We will try to meet these ambitious goals by structuring the work of our class around a key text, Howard Gardner’s Extraordinary Minds. The four people Gardner describes in it will in turn lead us to other materials: a movie, a biography, an autobiography, and a set of short essays. Our critical thinking and writing tasks will be in response to these materials.
Over the course of my career—a career that is 20 years old and counting—I have become increasingly concerned about the role of grades. Grades, it seems to me, have several problems. At the heart of these problems is that grades are a form of extrinsic motivation; motivation that other people put on us. Extrinsic motivation is very effective in some setting that work with established procedures. But research shows that creativity—and I hope we are all in school to learn how to think in new, productive, creative ways—almost always comes about because of intrinsic motivation. Motivation, that is, that we put on ourselves, because we find the work fulfilling and enjoyable in its own right.
In order to create a classroom environment that encouraged intrinsic motivation, I would (if I could) abolish grades and simply write a letter of recommendation for each of the students I work with. For better or for worse, I do not have that freedom; I must issue you a grade for the work that you do in this class.
After years of thought and experimentation, I have reconciled these conflicting demands with a contract grading system. Contract grading emphasizes your intrinsic motivation, but it also gives me the safeguards I must have. These safeguards are three prerequisites that you must obey:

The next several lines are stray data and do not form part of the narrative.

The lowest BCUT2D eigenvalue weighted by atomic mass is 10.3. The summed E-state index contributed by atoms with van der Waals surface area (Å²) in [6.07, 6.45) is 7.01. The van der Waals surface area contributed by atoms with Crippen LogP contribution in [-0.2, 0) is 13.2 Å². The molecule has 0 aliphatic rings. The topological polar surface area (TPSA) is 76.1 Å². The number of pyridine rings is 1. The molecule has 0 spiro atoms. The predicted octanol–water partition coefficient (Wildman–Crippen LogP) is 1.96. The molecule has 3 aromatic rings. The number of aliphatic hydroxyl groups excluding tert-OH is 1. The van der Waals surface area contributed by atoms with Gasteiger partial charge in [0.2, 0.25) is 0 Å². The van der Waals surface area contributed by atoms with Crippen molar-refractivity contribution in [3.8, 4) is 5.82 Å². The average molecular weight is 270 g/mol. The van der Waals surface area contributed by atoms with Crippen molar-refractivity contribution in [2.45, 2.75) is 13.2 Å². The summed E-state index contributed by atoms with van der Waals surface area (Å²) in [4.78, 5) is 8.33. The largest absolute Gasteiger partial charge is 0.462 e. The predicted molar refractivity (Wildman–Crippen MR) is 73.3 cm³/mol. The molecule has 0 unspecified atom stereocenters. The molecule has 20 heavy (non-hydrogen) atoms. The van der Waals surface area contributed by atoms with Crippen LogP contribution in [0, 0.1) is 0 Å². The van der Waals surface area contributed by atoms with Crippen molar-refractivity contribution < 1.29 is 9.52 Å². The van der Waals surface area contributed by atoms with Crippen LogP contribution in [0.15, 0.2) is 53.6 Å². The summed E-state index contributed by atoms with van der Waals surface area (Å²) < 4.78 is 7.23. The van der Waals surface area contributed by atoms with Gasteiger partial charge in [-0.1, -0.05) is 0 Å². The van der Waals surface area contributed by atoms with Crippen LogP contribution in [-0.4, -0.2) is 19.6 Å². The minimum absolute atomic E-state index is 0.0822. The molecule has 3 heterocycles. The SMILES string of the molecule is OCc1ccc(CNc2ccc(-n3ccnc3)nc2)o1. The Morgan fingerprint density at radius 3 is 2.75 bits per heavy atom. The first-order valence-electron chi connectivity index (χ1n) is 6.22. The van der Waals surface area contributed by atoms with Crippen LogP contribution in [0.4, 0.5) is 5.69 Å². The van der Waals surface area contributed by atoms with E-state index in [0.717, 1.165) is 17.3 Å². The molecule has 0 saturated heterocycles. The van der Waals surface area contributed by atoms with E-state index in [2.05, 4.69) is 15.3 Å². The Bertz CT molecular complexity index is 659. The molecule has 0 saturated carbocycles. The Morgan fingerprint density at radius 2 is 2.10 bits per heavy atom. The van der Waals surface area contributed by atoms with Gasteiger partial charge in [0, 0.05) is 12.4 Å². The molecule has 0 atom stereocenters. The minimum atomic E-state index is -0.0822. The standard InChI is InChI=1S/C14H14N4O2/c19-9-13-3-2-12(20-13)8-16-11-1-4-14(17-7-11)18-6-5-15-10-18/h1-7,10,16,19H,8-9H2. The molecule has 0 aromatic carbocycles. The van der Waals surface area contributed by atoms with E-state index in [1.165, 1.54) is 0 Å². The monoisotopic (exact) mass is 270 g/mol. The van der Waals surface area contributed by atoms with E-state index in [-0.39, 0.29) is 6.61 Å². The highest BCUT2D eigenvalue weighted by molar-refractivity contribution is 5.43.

1 Daily work cannot be made up if you are absent. This work is of two types: quizzes and freewrites over the readings. Because we will do a lot of these—eight quizzes; 10 freewrites—you should be able to miss one or two of these and still reach the grade criterion you want. (It should go without saying that you may not come to class simply to take a quiz or do a freewrite and then leave.)
2 I respond to writing; I do not assign a letter grade or numerical score to it. But all papers must be of passing quality. I reserve the right to ask you to rewrite any paper that simply misses the assignment criteria or that indicates you haven’t done the assigned reading.
3 Academic integrity. Any student who willfully misrepresents the work of another person as his/her own will fail the course. Please see the section entitled “Academic Policies,” found on p. 10 of the Student Handbook.
The contract system allows you to choose the grade you work for. At the end of the semester, you will be awarded the grade for which you have completed all of the criteria.
For a grade of C—in order to pass the course at a minimally acceptable level—you must:
For a grade of B, you must:
For a grade of A, you must:
Please note: Any student eligible for and requesting academic accommodations due to a disability is requested to provide a letter of accommodation from P.A.C.E. or Student Academic Support Center within the first two weeks of the semester.